Viltrox has established themselves as a company producing extremely affordable lenses that nonetheless offer good image quality and respectable performance. For Sony, Fujifilm, and Nikon mirrorless APS-C shooters, the AF 13mm f/1.4 lens offers an appealing combination of a wide focal lens and wide maximum aperture, and this excellent video review takes a look at the lens and the sort of performance and image quality you can expect from it in usage.
Coming to you from GxAce, this excellent video review takes a look at the Viltrox AF 13mm f/1.4 lens for Sony, Nikon, and Fujifilm APS-C cameras. At just $429, the AF 13mm f/1.4 is impressively affordable, though it still offers a nice range of features, including:
Two high refractive index lens elements and two aspherical elements for reduced distortion and improved sharpness
Four ED low dispersion elements for reduced chromatic aberrations and improved color reproduction
STM motor for quick and quiet autofocus for use in both photos and video
Looking for a competitively priced compact flash that will fit in your pocket and work with your Fujifilm X-T4, your Sony Alpha, and your Leica M6? Check out our review.
You’re in luck. The new Godox Lux Junior is a new retro flash that works with all digital camera systems and even with film cameras. Not only that, the Lux Junior looks like it’s stepped out of the swinging 60s, so it will be sure to be a hit
One Flash To Rule Them All?
This may sound like a dream come true for many photographers, but there’s good and bad news.
The good news is that the Lux Junior can be used with pretty much every camera, as it uses a single pin to fire the flash. The bad news is that this single pin means the flash cannot read the settings from your cameras; in other words, you can’t use it in TTL mode.
This differentiates it among other flashes on the market, including its Godox stablemates.
For example, take Godox’s range of hot shoe speedlights, such as the V860 III. With this flash, a letter after the model denotes which system it’s compatible with: F for Fuji, C for Canon, N for Nikon, S for Sony, and O for Olympus and Panasonic. Each brand has different pins and software that communicate with the cameras and operate in TTL mode.
Although there’s no TTL, don’t be fooled. The Lux Junior packs a mighty powerful punch and is very capable of producing fantastic results, especially for something so small and competitively priced.
Specs at a Glance
Light and compact
Measurements: 3 x 2.8 x 2″ (74 x 50 x 72 mm)
Weighs 4.5 oz (130 g)
Fixed 28mm flash focal length
Outputs light at Correlated Color Temperature (CCT) of 6,000 K ± 200 K
Powered by two AAA batteries
Compatible with Fujifilm, Canon, Nikon, Olympus, and Sony Digital cameras
Works with film cameras via hot shoe or cable sync cord
Manual mode from full power down to 1/64 power
What’s in the Box?
Like other Godox products, the Lux Junior is attractively branded and presented. Inside the box ,you’ll find:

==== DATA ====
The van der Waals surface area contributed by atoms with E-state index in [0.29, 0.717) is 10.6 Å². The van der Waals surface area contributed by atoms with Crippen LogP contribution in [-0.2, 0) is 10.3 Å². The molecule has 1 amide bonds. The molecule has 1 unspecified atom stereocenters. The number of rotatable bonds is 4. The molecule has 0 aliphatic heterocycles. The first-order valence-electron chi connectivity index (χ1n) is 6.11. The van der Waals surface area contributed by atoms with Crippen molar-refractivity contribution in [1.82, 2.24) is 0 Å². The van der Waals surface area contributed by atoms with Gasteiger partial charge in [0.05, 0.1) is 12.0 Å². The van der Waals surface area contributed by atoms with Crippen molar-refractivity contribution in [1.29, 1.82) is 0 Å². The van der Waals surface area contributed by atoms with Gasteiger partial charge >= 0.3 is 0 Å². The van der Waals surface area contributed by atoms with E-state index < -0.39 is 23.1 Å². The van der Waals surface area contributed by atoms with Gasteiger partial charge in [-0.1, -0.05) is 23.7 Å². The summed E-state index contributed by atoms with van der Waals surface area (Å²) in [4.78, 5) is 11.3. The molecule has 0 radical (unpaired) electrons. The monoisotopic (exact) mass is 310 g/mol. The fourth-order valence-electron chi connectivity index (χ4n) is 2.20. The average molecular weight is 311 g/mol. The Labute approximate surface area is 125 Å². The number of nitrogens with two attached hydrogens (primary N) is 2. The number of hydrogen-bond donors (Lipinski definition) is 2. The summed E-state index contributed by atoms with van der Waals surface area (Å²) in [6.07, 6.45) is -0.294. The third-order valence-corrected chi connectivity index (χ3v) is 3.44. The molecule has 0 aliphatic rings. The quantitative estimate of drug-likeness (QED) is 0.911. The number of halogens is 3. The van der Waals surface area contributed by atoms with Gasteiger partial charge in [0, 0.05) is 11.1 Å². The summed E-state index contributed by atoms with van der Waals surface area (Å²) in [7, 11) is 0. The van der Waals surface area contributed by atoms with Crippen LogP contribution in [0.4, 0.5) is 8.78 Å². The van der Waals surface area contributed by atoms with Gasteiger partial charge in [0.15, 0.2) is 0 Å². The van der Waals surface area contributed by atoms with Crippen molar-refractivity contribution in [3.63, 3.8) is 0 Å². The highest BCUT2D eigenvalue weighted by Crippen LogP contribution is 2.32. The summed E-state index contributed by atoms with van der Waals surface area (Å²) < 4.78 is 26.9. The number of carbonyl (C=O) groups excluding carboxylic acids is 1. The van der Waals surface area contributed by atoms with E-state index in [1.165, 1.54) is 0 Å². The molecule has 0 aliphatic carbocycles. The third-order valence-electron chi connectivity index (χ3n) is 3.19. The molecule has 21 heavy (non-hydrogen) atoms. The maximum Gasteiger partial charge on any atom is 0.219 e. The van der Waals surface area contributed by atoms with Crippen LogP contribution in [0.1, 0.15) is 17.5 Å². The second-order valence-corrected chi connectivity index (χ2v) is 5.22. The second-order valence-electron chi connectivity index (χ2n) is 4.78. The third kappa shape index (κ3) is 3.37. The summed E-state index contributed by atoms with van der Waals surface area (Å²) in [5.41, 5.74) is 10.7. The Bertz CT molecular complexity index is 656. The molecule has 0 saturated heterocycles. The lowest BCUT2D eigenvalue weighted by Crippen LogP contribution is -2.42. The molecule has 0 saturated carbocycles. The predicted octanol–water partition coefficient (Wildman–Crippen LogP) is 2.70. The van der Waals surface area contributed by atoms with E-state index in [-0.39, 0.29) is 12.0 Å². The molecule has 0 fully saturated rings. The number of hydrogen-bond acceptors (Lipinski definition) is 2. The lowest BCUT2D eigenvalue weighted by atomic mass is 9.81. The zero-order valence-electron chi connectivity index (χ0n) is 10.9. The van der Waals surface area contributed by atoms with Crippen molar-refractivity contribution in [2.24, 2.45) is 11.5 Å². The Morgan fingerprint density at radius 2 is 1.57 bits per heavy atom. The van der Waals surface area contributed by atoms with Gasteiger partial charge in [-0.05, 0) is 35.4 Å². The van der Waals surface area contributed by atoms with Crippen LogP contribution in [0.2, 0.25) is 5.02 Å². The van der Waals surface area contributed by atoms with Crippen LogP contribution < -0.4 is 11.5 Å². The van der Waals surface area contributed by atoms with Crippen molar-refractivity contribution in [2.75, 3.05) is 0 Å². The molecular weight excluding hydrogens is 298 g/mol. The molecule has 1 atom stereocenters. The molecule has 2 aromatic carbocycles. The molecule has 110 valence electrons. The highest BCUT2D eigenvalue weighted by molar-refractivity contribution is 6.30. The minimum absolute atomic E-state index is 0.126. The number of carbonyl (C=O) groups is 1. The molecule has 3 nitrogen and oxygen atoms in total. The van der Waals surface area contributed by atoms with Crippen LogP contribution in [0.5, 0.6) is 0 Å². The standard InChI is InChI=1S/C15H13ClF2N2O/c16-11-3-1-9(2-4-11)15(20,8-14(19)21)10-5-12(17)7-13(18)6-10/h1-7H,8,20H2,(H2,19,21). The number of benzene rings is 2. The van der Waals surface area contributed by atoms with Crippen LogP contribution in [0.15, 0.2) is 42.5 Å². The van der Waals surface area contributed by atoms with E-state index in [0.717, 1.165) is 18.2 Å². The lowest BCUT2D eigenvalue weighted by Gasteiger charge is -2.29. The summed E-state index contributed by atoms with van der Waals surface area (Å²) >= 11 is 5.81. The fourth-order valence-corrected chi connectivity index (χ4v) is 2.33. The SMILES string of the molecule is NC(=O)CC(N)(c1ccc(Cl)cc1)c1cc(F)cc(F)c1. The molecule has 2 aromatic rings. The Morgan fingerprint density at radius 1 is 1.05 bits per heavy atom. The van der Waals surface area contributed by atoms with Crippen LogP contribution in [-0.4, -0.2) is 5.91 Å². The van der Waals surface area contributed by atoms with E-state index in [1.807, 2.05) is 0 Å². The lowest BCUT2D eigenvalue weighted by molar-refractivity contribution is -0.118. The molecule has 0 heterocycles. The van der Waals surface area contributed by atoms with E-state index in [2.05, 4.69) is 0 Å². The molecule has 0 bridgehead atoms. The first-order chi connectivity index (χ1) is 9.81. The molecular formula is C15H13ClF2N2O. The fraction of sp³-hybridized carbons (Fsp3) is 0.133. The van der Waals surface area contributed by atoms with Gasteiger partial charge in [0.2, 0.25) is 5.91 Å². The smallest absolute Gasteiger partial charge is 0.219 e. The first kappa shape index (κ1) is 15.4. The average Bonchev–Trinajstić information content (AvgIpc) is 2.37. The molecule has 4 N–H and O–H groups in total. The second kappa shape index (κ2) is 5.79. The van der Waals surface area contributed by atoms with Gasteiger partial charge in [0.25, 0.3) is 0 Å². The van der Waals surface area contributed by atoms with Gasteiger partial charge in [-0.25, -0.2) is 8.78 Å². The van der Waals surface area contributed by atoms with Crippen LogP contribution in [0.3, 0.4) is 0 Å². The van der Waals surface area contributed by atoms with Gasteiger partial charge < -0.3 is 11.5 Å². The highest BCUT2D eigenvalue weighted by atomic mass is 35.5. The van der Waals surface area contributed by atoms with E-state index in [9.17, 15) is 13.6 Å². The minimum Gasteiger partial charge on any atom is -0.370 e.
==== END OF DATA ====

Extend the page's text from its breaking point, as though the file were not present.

Lux Junior flash
Sync cord trigger cable
Manual in Mandarin and English
First impressions of the flash itself were positive. Small and light, it can fit in your pocket and weighs just 4.5 oz (130 g). It has a nice clickable dial on the back to control flash output in manual mode.
The top of the flash has a nice texture, though, of course, it’s entirely made of plastic. The storage bag is a nice touch for keeping it protected from scratches. The sync cord seems quite short at first, but it was comfortably long enough to work on both my Contax G1 and Nikon FM3A film cameras.
As with other Godox products, I find the text in the manual to be quite small. Perhaps it’s my advancing years and declining eyesight, but I wish they’d make the text a bit bigger. Luckily for me, they also publish a PDF copy of the manual online so I can enlarge the text and read it comfortably.
With a positive first impression, I was keen to put it into action. The first step was putting 2 AAA batteries in, but this turned out to be a little tougher than expected. I felt like I had to be a little rougher than I would’ve liked just to get the cover off.
Once the batteries were loaded up, we were away. I switched the flash to manual mode and pressed the test button a few times. I then mounted the Lux Junior on my Fujifilm X-T4 and started to take some test shots.
Flash recycle times varied depending on how new the batteries were and what power of flash I was using, but generally, it was almost instant. The battery life was also pretty good, but I’d advise having a couple of spare AAAs on hand.
Flash Dials, Manual Mode, and Automatic Mode
There are two dials on the back of the Lux Junior flash: an inner dial and an outer dial.
The outer dial controls the flash power in manual mode. Switch the flash to M and you’re away. Control the flash output by rotating the dial, which has a nice click to it. You can change the flash output to seven values, ranging from full power to 1/64 power.